...faithfully recreated by Hanlon and Mikkola!
...faithfully recreated by Hanlon and Mikkola!
"The research which goes into the cars prior to working on them, is an immensely time consuming, but important and fascinating aspect of ownership," says Hanlon. "And you have to obtain all of that before you can touch the car, in order to retain as much originality as humanly possible. I never make assumptions - very much a case of like my Dad taught me; 'measure twice, cut once!'"

Audi is right of course - without taking that car straight from the finish line, still dripping with mud, sweat and champagne, there'll always be a suggestion of Trigger's broom with any old competition car. Especially a rally car. There's no doubting Hanlon's passion though - his amazement that, through his cars, he's been able to mix with his heroes and even drive alongside them is as genuine as you could wish for.

Persisting with original features like the notorious Pierburg injection system - Audi's historic fleet mechanics think he's mad for doing so - underline his passion for originality. And any man whose van contains a pile of Quattro cylinder heads (and a very big dog) is clearly all right by us.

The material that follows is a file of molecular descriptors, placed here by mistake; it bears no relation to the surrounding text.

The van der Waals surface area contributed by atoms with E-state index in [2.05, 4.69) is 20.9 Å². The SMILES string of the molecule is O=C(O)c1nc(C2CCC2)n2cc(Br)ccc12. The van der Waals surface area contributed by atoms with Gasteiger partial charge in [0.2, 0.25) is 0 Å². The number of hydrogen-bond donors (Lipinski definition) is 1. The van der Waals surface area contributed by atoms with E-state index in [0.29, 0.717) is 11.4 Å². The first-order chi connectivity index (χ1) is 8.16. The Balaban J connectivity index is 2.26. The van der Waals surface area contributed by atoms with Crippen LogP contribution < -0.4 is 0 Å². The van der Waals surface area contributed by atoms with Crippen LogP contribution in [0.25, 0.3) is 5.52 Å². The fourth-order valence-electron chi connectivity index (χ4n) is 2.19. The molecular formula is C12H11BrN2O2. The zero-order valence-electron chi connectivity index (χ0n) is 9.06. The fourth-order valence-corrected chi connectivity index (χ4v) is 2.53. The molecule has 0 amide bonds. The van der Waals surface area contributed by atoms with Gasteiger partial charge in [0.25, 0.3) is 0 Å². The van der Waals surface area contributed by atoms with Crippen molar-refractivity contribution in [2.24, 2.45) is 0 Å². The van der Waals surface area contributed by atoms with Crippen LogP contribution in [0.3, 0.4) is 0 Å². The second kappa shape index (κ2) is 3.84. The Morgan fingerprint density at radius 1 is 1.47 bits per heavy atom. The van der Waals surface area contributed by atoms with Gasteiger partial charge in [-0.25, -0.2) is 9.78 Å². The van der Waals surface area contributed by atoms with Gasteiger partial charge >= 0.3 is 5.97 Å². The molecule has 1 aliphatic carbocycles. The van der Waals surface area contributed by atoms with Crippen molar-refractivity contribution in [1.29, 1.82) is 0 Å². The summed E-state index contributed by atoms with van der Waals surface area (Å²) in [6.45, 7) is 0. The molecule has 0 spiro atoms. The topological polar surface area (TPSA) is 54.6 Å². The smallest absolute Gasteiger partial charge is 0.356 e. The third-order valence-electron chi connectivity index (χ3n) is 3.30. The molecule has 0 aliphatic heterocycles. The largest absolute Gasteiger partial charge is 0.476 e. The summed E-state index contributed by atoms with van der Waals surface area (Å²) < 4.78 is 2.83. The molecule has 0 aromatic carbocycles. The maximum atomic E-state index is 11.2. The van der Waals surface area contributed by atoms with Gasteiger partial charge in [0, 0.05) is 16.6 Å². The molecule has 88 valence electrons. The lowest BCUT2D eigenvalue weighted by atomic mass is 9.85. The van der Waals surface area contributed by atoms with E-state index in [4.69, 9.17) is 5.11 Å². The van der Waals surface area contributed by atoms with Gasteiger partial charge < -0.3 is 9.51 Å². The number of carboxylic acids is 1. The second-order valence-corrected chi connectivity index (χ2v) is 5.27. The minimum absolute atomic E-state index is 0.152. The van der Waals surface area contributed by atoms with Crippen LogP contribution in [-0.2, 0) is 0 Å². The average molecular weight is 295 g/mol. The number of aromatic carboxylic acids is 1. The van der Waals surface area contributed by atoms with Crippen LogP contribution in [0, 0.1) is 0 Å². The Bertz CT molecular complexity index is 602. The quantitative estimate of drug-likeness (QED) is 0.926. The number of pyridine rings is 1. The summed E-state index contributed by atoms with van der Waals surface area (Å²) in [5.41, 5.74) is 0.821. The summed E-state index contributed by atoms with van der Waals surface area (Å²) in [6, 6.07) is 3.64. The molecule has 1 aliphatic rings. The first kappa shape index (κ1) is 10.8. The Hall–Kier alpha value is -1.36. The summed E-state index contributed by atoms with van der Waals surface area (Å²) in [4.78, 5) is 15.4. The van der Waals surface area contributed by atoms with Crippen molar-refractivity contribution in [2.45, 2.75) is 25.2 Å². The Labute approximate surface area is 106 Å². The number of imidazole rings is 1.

A fabulous opportunity and a fascinating bloke. All off the back of an Audi A1 with some fancy stickers.

Dan


The sales brochure on Hanlon's car with more details of its history:

Page 1 (click to enlarge)
Page 1 (click to enlarge)
Page 2 (click to enlarge)
Page 2 (click to enlarge)

 

 

 

Comments (33) Join the discussion on the forum

  • RetroWheels 07 Mar 2012

    I know John (and his cars) he lives and breathes quattro - specifically the Works cars - and his knowledge and dedication to this one specific strata of the Audi marque is TBH,obsessional.
    Im lucky enough to have the oppurtunity to visit his workshops and scrutinize his cars,up close and personal,whenever he has a new project on the go.
    If you could bank on anyone having the tenacity to find this historic A1 and unearth it's true history then it's Hanlon.
    We need nutters like him to ressurect significant cars like the Algarve, which could so easily have ended it's days as just another old quattro rally car , the amount of time , effort and money that has gone into this A1 would make even the most powerfully built goatee'd PH MD's eyes water cry..

    biggrin.

  • tommy vercetti 28 Feb 2012

    Not really a fan of Audis but have always liked the Quattro, the daddy of all Audis (?)

  • Johnboy Mac 28 Feb 2012